Can we visit the prisons too?
So I visited the page in which they detail the trip, and have pictures of the "homes" together with testimonials. They also have a section for information, that talks about jineteros. So I thought, wow! they discuss the prostitution issue?? Should've known better, here is their definition of jineteros:
Grassroots Tour of Cuba Offered by Pioneer Travel Company
Big Planet Adventures is offering a 15 day small group tour of Cuba for travelers interested in an immersion experience of Cuban culture and society.
(PRWEB) February 18, 2006 -- Big Planet Adventures is a creative travel company that develops and operates small group tours in untried and special interest travel niches. This year it is offering a 15 day grassroots tour of Cuba.
Cuba, undoubtedly a unique destination, is the largest and least commercialized island in the Caribbean. It is also one of the world's last bastions of communism with a fascinating modern history. Its relative political isolation has prevented it from being overrun by tourists. Arguably the most musical country on the planet, the locals are sincerely friendly to those who do venture in.
It is contact with these locals and their culture that is the focus of the tour, called the 'Cuban Adventure'. They neglect to mention that even this contact with the locals is controlled since Cubans are not allowed to mingle with tourists. "We try and show people the 'real' Cuba" explains John Ahrens, the Australian director and founder of Big Planet Adventures. I wonder if that includes The Real Cuba"Our ethic is to provide the resources and framework for our travelers to have authentic cultural experiences of societies very much different from their own. Do they go visit the political prisoners? If you want to just go to tourist shows, do city tours, visit museums, and lie on the beach, you are best to look elsewhere. People that enjoy our tour the most, are those that are not afraid to step outside their comfort zone, interact with the Cubans and participate in their culture."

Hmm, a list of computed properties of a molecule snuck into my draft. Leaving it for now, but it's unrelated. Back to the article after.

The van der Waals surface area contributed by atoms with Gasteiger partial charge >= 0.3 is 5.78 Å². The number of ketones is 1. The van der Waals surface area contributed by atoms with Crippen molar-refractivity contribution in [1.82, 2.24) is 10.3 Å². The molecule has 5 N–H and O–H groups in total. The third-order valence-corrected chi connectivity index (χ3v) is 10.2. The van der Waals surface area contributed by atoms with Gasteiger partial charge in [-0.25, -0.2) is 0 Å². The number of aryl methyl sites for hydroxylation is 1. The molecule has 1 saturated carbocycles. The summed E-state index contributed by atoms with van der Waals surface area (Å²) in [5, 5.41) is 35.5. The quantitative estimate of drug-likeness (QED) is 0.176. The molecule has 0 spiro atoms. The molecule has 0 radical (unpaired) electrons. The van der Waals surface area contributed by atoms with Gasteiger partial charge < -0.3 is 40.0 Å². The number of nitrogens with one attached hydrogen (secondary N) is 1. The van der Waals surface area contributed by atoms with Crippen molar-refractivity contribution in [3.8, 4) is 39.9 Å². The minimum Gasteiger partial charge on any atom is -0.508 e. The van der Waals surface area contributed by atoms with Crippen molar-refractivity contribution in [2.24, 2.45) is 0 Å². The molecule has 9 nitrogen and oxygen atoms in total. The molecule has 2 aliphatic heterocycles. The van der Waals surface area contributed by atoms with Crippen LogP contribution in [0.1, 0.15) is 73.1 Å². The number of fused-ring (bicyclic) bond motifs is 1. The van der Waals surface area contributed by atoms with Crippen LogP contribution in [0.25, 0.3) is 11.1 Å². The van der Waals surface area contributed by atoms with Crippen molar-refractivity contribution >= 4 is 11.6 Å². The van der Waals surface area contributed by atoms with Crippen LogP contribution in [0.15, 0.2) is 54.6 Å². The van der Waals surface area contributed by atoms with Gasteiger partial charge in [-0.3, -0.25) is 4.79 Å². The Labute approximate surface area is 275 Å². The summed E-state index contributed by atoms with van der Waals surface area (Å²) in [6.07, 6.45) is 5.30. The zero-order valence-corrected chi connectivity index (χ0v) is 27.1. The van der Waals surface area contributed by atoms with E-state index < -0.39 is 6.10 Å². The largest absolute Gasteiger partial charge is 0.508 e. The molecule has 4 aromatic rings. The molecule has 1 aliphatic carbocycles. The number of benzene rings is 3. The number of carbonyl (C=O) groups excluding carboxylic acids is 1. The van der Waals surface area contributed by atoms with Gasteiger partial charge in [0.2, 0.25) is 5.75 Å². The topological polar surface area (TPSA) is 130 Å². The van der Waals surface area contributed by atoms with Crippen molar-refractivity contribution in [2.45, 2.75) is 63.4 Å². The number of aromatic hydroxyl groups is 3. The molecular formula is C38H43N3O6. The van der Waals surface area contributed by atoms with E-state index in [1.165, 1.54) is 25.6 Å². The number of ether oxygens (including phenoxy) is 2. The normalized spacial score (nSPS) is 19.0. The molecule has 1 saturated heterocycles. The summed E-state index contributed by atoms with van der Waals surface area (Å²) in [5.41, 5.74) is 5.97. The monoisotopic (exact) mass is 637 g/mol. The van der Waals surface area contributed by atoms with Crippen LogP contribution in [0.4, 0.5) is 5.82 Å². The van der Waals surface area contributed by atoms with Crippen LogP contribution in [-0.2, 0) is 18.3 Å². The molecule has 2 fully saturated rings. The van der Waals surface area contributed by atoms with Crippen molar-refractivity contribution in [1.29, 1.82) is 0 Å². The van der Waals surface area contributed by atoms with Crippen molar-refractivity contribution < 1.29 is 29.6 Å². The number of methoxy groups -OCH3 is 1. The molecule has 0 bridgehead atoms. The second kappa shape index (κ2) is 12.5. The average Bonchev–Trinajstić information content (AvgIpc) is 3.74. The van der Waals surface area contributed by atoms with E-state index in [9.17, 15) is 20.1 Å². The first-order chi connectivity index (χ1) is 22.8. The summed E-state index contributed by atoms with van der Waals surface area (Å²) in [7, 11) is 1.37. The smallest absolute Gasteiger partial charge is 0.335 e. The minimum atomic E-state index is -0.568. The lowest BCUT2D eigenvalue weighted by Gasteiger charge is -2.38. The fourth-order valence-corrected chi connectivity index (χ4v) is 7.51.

Accommodation on the 15 day tour is mostly home-stay, so travelers get the chance to stay with Cuban families, eat the food they provide, and see from the inside how the Cubans live. Really? Does that include the issuance of a ration card, power outages, and stays in homes that are in deplorable condition? An experienced tour leader accompanies the group throughout and along the way he/she organises activities that the group or individuals elect. How about if I want to see a repudiation act? Apart from some of the more regular activities available such as treks to waterfalls, horse-riding excursions, and visiting some of those famous beaches, the leader can take the group to visit local schools, tobacco factories, private art galleries, collective farms, to sacred Santeria (not unlike Voodoo) ceremonies, or to traditional street parties in parts of the country that most tourists would never venture.
Cuba can be visited all year round, however the less preferable times to visit are in the really hot months of June, July, and August, (because there might not be enought electricity in the "homes" for air conditioning) and the hurricane season of September and October. The hurricanes usually aren't a threat to life because of the excellent evacuation procedures in place in Cuba (especially for tourists), - preference to the evacuation of tourists? My God, is he admitting that Cubans are 2nd class citizens? but can complicate travel plans. The weather at other times of the year is famously ideal -- generally warm and tropical.
For more information please visit Big Planet Adventures, Cuban Adventure website -- http://www.cubagrouptour.com/
Excuse me??? I don't doubt they are decent and friendly people, but they definitely are not going to offer you those kind of services. Jineteros y Jineteras are prostitutes, hence the reason why they are called "jockeys" because they are riding the tourists, literally.
One of these is to illicitly offer services to travellers such as accommodation, restaurants, and excursions. These people, commonly known as ‘jineteros’ (‘jockys’ in English), are normally quite decent and friendly people, but unfortunately their persistence can become annoying.